Will the Senate Sink Copenhagen?

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With the Senate signaling that it won’t pass a cap-and-trade bill this year, the Obama administration is now dropping major hints that UN climate talks—which were supposed to culminate in a new international agreement at Copenhagen in December—will also need to be pushed back to 2010. US climate envoy Todd Stern previously told Congress that climate legislation was crucial for the “credibility and leverage” the Obama administration needed to persuade other countries at Copenhagen to cut their emissions. Yesterday, though, he had lowered his sights considerably: “The mission is to get the most ambitious, most far-reaching accord that we can in Copenhagen, and to the extent that there’s some things that need to be completed after that, then that will happen,” he told reporters, according to Climate Wire.

While Stern and Energy Secretary Steven Chu have been putting a brave face on the delay, some foreign officials are telling it like it is: “The United States is just one of the 190 countries coming to this Conference. But the United States emits 25 percent of all the greenhouse gases that the Conference is trying to reduce,” said the EU’s ambassador to Washington, John Bruton, in a statement. “Is the US Senate really expecting all the other countries to make a serious effort on climate change at the Copenhagen Conference in the absence of a clear commitment from the United States?…I submit that asking an international Conference to sit around looking out the window for months, while one chamber of the legislature of one country deals with its other business, is simply not a realistic political position.”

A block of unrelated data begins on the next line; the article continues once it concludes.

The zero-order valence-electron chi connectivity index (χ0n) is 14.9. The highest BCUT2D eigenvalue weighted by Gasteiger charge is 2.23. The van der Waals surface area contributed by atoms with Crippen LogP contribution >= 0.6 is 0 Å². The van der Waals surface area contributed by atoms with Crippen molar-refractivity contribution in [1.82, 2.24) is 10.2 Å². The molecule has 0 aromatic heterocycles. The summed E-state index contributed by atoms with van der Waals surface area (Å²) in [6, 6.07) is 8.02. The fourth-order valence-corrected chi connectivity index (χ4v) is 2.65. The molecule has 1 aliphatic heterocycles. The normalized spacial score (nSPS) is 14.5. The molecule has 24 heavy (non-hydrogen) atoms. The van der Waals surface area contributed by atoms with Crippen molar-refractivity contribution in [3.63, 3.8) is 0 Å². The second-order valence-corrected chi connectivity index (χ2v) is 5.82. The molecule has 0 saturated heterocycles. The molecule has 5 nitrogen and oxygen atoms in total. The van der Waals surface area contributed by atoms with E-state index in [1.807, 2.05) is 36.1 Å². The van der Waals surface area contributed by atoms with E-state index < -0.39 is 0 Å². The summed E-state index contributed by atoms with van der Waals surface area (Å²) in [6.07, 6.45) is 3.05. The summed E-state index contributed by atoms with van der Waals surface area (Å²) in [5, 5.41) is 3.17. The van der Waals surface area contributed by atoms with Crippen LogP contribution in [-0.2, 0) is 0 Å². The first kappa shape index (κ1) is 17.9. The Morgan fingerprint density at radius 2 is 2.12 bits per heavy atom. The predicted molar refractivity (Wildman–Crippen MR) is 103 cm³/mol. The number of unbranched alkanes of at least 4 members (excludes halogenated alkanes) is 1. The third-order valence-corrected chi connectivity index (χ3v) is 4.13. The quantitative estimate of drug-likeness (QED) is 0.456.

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DEMOCRACY DOES NOT EXIST...

without free and fair elections, a vigorous free press, and engaged citizens to reclaim power from those who abuse it.

In this election year unlike any other—against a backdrop of a pandemic, an economic crisis, racial reckoning, and so much daily crazy—Mother Jones' journalism is driven by one simple question: Will America will move closer to, or further from, justice and equity in the years to come?

If you're able to, please join us in this mission with a donation today. Our reporting right now is focused on voting rights and election security, corruption, disinformation, racial and gender equity, and the climate crisis. We can’t do it without the support of readers like you, and we need to give it everything we've got between now and November. Thank you.

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